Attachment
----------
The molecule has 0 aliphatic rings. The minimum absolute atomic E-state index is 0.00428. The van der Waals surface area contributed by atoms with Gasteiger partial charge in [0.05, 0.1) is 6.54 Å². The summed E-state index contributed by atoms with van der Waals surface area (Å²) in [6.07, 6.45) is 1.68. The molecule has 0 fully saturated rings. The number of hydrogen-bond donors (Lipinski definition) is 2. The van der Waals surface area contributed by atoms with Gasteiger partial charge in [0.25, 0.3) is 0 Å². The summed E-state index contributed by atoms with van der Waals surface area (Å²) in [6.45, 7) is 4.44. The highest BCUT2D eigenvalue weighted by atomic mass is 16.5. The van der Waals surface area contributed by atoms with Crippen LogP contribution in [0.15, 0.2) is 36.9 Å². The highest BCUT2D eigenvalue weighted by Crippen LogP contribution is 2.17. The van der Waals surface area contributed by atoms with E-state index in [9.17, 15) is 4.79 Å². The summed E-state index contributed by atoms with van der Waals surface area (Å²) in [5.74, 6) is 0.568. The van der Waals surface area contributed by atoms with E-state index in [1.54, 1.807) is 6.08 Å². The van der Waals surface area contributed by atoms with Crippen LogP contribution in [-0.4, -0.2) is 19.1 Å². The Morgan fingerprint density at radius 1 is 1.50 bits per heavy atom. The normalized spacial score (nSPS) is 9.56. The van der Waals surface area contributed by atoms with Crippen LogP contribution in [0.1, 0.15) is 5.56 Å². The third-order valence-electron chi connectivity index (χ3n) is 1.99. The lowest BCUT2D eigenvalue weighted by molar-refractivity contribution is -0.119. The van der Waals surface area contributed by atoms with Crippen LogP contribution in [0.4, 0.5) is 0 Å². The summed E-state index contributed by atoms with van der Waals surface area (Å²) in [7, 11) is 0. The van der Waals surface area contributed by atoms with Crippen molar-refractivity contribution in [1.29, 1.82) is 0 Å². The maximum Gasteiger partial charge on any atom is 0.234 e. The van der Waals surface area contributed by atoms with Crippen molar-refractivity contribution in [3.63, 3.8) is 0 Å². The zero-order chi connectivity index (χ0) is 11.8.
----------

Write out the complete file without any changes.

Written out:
The molecule has 0 aliphatic rings. The minimum absolute atomic E-state index is 0.00428. The van der Waals surface area contributed by atoms with Gasteiger partial charge in [0.05, 0.1) is 6.54 Å². The summed E-state index contributed by atoms with van der Waals surface area (Å²) in [6.07, 6.45) is 1.68. The molecule has 0 fully saturated rings. The number of hydrogen-bond donors (Lipinski definition) is 2. The van der Waals surface area contributed by atoms with Gasteiger partial charge in [0.25, 0.3) is 0 Å². The summed E-state index contributed by atoms with van der Waals surface area (Å²) in [6.45, 7) is 4.44. The highest BCUT2D eigenvalue weighted by atomic mass is 16.5. The van der Waals surface area contributed by atoms with Crippen LogP contribution in [0.15, 0.2) is 36.9 Å². The highest BCUT2D eigenvalue weighted by Crippen LogP contribution is 2.17. The van der Waals surface area contributed by atoms with E-state index in [9.17, 15) is 4.79 Å². The summed E-state index contributed by atoms with van der Waals surface area (Å²) in [5.74, 6) is 0.568. The van der Waals surface area contributed by atoms with E-state index in [1.54, 1.807) is 6.08 Å². The van der Waals surface area contributed by atoms with Crippen LogP contribution in [-0.4, -0.2) is 19.1 Å². The Morgan fingerprint density at radius 1 is 1.50 bits per heavy atom. The normalized spacial score (nSPS) is 9.56. The van der Waals surface area contributed by atoms with Crippen LogP contribution in [0.1, 0.15) is 5.56 Å². The third-order valence-electron chi connectivity index (χ3n) is 1.99. The lowest BCUT2D eigenvalue weighted by molar-refractivity contribution is -0.119. The van der Waals surface area contributed by atoms with Crippen LogP contribution in [0.4, 0.5) is 0 Å². The summed E-state index contributed by atoms with van der Waals surface area (Å²) in [7, 11) is 0. The van der Waals surface area contributed by atoms with Crippen molar-refractivity contribution in [1.29, 1.82) is 0 Å². The maximum Gasteiger partial charge on any atom is 0.234 e. The van der Waals surface area contributed by atoms with Crippen molar-refractivity contribution in [3.63, 3.8) is 0 Å². The zero-order chi connectivity index (χ0) is 11.8.